In Japan, output growth rose to 0.6 percent in 2015 from its zero-growth level in 2014. This reflected the rebound in domestic spending arising from quantitative and qualitative policy measures adopted during the review period.
Output growth in emerging markets and developing economies was estimated at 4.0 per cent in 2015, compared to 4.6 per cent recorded in 2014. The slowdown in output growth reflected difficult external conditions, sharp rise in financial market volatility, declining commodity prices and downward pressure on many of their currencies. Other factors were low capital inflows and the effect of the lift-off of US policy rates from the zero lower bound. Growth in China slowed to 6.9 per cent in 2015 from 7.3 per cent in 2014, reflecting, among others, the decline in investment growth and weak exports.
In Latin America, the economic downturn in Brazil was deeper than expected, and with declining commodity prices, the momentum continued to weaken in other countries in the region. Output growth in Brazil decelerated to -3.8 per cent in 2015 from 0.1 per cent in 2014. Mexico’s growth of 7.5per cent in 2015 was lower than expected, reflecting slower US growth and a drop in oil production.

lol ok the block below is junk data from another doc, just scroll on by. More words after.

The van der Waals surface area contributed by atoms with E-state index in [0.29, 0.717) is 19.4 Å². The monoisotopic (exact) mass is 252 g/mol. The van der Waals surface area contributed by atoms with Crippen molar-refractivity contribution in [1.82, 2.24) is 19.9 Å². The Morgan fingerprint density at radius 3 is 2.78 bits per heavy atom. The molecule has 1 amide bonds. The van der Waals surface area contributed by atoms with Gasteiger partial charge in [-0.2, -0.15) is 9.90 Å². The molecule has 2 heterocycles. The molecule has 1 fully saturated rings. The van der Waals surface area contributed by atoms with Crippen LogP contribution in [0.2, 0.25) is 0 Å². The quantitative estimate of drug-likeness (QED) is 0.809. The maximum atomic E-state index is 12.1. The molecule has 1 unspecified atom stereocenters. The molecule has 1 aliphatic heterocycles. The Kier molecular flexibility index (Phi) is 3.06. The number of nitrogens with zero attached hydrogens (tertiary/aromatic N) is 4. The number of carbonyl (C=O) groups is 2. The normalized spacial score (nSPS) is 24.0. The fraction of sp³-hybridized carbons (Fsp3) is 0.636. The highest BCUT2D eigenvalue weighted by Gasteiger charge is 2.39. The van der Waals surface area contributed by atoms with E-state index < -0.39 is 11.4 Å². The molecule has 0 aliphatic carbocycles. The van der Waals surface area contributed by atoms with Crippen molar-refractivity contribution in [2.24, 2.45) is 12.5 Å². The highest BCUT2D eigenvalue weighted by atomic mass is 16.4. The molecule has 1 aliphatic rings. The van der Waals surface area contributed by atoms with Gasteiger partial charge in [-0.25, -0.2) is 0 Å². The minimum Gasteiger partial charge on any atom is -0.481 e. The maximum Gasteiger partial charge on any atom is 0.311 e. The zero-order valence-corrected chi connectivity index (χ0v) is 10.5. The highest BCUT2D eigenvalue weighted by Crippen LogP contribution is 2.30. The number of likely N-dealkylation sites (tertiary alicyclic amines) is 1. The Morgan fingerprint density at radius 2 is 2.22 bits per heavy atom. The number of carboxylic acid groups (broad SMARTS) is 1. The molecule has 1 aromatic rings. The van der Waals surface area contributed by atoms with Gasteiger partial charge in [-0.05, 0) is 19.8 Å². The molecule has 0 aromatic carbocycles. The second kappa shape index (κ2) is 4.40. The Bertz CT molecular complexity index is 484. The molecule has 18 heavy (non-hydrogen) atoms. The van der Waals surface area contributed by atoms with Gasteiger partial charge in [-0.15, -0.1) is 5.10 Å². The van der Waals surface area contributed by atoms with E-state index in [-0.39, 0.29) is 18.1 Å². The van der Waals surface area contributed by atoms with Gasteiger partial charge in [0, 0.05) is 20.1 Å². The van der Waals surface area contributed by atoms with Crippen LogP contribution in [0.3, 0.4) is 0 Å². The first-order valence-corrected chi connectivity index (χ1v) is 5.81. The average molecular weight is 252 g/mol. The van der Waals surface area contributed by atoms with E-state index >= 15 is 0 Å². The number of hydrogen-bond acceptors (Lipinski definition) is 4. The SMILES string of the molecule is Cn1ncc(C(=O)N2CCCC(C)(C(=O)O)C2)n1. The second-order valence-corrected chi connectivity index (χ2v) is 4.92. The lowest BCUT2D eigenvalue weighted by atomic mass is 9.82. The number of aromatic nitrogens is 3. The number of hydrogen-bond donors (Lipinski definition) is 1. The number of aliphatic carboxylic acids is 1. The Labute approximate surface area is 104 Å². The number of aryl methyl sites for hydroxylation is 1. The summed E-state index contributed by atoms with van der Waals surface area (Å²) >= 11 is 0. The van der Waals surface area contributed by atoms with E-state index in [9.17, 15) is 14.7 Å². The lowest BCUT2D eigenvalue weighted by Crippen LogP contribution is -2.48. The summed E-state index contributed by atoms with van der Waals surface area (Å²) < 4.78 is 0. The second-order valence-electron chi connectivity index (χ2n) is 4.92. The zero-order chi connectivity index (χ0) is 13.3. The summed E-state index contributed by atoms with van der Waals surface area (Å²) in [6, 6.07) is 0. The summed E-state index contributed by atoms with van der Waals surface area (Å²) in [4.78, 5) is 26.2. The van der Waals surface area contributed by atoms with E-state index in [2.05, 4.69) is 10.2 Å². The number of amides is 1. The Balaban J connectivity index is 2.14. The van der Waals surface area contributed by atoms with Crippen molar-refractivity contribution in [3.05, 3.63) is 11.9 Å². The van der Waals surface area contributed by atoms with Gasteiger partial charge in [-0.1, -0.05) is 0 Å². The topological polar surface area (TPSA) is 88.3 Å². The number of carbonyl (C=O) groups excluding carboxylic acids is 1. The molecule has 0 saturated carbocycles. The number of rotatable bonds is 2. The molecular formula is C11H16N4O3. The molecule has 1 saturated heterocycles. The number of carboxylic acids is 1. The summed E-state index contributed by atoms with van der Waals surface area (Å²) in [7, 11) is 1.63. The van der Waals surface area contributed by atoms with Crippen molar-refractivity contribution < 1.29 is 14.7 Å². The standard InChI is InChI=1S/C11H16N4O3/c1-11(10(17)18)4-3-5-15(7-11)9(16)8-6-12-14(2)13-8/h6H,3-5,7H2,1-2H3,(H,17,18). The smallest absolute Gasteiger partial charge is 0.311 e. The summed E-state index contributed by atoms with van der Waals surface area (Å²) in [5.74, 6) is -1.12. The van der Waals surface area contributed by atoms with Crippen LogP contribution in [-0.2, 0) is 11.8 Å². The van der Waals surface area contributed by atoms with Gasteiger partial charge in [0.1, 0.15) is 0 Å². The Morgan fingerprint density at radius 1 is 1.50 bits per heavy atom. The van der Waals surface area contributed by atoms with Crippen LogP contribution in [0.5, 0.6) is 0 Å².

In Russia, output growth declined from 0.6 per cent in 2014 to -3.7 per cent in 2015, owing largely to declining commodity prices and the political turmoil in the region. The output growth in India, at 7.3 per cent in 2015, the same as in 2014, was supported by a strong expansion in the manufacturing and services sectors.
The Middle East and North Africa (MENA) region witnessed a decline in output growth from 2.8 per cent in 2014 to 2.5 per cent in 2015, owing to low oil prices and political instability in several countries.
Also, output growth in sub-Saharan Africa (SSA) in 2015 was lower than projected, as it declined to 3.5 per cent from the 5.0 per cent recorded in 2014. This was largely attributed to the fall in crude oil prices, which affected oil exporting countries like Nigeria and Angola. GDP growth in South Africa was estimated at 1.3 per cent in 2015 compared with 1.5 per cent in 2014, while in Nigeria it was estimated to decline to 3.01 per cent in 2015 from 6.3 per cent in 2014.